Worcester Warriors face suspension from all tournaments unless they can provide the Rugby Football Union (RFU) with safety certification to host games at Sixways by midday of Friday.
English rugby bosses wrote to the struggling Premiership outfit and demanded proof of safety certificates which will allow Worcester fixture to go ahead.
Doubts over Worcester v Exeter game
There is major doubts that Sunday’s game between the Warriors and Exeter Chiefs will take place at Sixways unless the home side’s owners produce the relevant documents without delay.
The RFU are demanding evidence of council safety certificates as well as medical cover, with the Warriors’ time running out to satisfy the English game’s authorities.
Worcester owners Colin Goldring and Jason Whittingham have claimed to have agreed terms on the club’s sale, but the game’s bosses convinced with players and staff still in limbo.
“The RFU has written to Worcester Warriors to confirm they will be immediately suspended from all competitions, including the Gallagher Premiership, Allianz Premier 15s and Allianz Cup if assurances as to the ability to safely hold matches at Sixways Stadium are not provided by 12 noon on 16 September,” read an RFU statement issued on Thursday night.
“This includes evidence that the local authority has issued a General Safety Certificate, and written confirmation of medical provision.
“Any suspension may be lifted once the club has more security of funding and is able to evidence its ability to hold matches safely.
“The RFU, PRL and DCMS has been seeking assurances from the Worcester Warriors owners regarding funding and potential new ownership proposals for several weeks.”
Expulsion from all league competitions is still a possibility, should Worcester be unable to produce satisfactory financing amid the continued and protracted talk of the club being sold.
The Warriors accepted the RFU’s position and will continue in their bid to provide safety certificates in time for Sunday’s Premiership fixture to go ahead.
“Worcester Warriors understand the position of the RFU, PRL and Department for Digital, Culture, Media and Sport concerning the requirements for staging this weekend’s Allianz Cup and Gallagher Premiership matches at Sixways,” read a Worcester statement.
“Our staff have been working hard this week to ensure that we comply with the requirements for a General Safety Certificate and we will continue to do so on Friday morning to ensure that we are fully compliant.
“We, and the potential new owners of the club, are also aware of the serious consequences that may follow if the club is suspended from playing any competitive rugby.
“The best solution to avoid such a sanction is to ensure that heads of terms on the agreement with the new owners are signed as quickly as possible. Work continues this evening to that end.”
DCMS staff’s error
Worcester had to deny being forced into an administration earlier on Thursday, after bungling DCMS staff sent out a statement by mistake.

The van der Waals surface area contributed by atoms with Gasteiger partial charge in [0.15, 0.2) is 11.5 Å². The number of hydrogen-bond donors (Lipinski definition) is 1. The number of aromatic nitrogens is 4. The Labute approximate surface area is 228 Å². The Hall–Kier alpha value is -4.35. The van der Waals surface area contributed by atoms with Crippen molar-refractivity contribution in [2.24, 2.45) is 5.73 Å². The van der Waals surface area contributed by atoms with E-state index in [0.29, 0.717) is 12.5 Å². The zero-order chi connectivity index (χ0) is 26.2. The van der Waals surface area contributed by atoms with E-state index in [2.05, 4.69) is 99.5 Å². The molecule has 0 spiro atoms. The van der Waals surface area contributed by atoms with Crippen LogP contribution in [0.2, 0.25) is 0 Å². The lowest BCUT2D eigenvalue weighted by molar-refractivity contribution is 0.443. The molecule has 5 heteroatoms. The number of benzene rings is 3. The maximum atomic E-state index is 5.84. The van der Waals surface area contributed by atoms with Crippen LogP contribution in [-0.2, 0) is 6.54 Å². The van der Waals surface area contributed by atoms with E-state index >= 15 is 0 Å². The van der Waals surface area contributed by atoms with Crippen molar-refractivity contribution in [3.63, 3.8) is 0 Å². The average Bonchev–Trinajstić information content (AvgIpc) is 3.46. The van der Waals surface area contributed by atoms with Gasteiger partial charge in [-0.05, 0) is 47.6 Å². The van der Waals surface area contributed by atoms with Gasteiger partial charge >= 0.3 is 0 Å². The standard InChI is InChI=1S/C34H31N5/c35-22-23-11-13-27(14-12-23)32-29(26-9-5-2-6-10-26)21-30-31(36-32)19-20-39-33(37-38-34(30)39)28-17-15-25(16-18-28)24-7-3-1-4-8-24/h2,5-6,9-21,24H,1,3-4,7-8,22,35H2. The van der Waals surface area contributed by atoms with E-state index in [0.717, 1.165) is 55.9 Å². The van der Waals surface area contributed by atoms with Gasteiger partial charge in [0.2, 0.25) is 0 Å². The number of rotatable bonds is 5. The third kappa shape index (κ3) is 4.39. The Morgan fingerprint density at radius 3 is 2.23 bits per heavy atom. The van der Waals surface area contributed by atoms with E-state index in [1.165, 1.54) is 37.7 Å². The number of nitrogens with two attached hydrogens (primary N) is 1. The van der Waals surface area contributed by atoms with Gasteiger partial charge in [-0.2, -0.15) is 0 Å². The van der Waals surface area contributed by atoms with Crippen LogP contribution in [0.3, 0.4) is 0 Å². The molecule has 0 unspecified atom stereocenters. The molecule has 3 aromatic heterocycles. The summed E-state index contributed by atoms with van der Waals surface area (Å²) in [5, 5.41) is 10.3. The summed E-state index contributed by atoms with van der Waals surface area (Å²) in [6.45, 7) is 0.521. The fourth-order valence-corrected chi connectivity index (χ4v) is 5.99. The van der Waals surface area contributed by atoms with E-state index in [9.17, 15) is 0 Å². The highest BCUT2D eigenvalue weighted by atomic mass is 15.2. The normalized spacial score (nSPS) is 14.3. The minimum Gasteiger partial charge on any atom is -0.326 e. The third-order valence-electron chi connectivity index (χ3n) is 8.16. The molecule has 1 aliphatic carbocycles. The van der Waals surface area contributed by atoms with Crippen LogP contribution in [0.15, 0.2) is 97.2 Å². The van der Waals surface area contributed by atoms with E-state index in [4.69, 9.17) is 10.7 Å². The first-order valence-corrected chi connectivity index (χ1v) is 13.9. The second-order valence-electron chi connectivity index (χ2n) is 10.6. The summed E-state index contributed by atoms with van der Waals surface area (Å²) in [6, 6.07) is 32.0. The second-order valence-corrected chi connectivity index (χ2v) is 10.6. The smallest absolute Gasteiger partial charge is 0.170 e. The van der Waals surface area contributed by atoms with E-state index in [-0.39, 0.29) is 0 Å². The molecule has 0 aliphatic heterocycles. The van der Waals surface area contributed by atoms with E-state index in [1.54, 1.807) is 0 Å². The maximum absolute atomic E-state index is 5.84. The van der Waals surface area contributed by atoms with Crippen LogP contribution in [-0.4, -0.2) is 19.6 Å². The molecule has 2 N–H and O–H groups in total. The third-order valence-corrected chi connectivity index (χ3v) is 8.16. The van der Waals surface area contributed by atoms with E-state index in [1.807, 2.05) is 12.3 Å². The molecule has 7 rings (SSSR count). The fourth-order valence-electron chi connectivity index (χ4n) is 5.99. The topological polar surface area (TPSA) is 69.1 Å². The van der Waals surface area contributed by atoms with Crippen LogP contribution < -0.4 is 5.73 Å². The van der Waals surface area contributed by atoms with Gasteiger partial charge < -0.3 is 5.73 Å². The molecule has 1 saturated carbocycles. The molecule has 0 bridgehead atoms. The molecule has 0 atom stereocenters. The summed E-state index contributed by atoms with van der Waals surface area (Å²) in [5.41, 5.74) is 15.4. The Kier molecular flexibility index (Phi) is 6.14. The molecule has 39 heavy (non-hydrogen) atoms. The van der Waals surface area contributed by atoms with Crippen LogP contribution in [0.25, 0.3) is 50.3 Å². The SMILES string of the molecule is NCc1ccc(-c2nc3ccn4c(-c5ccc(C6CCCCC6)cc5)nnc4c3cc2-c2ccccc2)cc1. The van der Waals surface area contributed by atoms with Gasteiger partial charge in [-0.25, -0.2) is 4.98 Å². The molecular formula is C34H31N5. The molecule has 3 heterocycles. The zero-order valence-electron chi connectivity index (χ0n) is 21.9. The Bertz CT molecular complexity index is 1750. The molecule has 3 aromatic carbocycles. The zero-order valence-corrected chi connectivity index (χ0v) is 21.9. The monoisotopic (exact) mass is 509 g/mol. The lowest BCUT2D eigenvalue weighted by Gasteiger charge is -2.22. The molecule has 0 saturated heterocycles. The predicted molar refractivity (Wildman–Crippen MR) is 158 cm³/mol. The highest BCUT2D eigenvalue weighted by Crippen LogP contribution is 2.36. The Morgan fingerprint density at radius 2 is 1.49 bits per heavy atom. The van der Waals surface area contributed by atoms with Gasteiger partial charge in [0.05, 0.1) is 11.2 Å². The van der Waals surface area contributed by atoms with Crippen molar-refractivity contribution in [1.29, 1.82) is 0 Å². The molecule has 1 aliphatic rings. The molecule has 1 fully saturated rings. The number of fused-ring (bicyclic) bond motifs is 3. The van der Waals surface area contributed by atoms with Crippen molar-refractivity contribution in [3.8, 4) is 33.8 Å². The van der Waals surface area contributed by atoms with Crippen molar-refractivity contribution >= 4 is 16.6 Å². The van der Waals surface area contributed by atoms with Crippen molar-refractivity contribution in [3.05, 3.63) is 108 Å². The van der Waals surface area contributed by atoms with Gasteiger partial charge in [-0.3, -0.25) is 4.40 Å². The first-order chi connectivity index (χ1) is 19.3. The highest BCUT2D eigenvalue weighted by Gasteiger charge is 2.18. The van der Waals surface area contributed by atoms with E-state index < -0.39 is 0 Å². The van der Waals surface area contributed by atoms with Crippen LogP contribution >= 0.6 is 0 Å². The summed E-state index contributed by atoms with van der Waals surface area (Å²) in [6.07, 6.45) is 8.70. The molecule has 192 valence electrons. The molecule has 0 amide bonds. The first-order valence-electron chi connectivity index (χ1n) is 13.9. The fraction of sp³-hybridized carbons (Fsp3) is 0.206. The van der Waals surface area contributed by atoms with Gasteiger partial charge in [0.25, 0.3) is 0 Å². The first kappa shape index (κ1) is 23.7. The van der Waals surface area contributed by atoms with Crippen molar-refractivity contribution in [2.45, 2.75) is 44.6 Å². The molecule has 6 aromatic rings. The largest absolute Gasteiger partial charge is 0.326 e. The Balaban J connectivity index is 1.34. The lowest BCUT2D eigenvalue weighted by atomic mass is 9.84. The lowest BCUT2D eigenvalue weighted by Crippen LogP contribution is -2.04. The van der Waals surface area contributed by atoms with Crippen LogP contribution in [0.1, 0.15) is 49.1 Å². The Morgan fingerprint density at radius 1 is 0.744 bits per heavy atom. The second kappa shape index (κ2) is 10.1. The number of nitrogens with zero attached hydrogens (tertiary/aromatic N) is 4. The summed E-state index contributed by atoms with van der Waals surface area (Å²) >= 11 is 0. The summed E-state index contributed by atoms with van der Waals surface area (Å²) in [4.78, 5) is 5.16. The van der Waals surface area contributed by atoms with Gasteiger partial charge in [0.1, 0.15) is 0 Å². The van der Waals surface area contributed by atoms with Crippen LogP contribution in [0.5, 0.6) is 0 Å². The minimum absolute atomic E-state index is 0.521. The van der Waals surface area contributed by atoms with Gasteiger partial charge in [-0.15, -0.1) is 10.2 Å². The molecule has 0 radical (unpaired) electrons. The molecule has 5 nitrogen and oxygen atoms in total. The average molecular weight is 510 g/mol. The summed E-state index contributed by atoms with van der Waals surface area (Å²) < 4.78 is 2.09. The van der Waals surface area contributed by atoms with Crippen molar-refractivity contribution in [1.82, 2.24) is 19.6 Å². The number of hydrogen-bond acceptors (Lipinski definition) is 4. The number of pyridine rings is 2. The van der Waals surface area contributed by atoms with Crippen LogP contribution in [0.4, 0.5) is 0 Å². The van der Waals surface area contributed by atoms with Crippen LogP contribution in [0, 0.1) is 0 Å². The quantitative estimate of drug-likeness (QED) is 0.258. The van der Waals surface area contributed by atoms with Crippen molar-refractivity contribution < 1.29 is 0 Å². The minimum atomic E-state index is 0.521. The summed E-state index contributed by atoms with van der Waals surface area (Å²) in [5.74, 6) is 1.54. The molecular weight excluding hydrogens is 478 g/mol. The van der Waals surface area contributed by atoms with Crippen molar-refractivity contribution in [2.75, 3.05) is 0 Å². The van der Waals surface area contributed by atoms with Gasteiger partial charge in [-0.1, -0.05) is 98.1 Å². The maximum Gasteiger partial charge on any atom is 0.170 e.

Now though, the RFU has moved to force the issue ahead of Sunday’s clash with Exeter, with both clubs’ players and coach still unsure whether the game will be played.
“All parties are concerned that the lack of available funds will not allow the club to hold matches safely for players and spectators, and for ongoing medical provision for players,” read the RFU statement.
“In particular, the local authority have not yet provided the club a General Safety Certificate to allow matches to be played at Sixways Stadium.
“All parties must balance the needs of the club to have time to raise funds to safely hold matches, with the need for certainty for supporters, players and support staff of all teams for the matches due to be held at Sixways Stadium this weekend.”
The Warriors’ debts are spiralling out of control. It’s as high as £25million, but Worcester’s owners insist a sale of the club is close to happening.
Government officials at DCMS were left embarrassed after they made a mistake which plunged Worcester’s plight into the realms of a farce on Thursday morning.
An e-mail declaring Worcester had fallen into administration was sent out to the club’s fans, with the Warriors quickly insisting the statement was a mistake.
The DCMS had prepared the e-mail in case of the club going into administration, but a draft somehow found its way into the public domain.
“Worcester are aware of a letter that is in circulation from the Department of Digital, Culture, Media and Sport claiming that the owners have put the club into administration. This is NOT true,” a Warriors’ statement read.
“The statement was sent out in error by DCMS who have apologised for their mistake and the distress and anxiety it has caused to our staff and suppliers at what is already an extremely stressful time.”
The DCMS is understood to be looking into how the error occurred, and is continuing to work with Worcester, the Rugby Football Union and Premiership Rugby on options around their survival.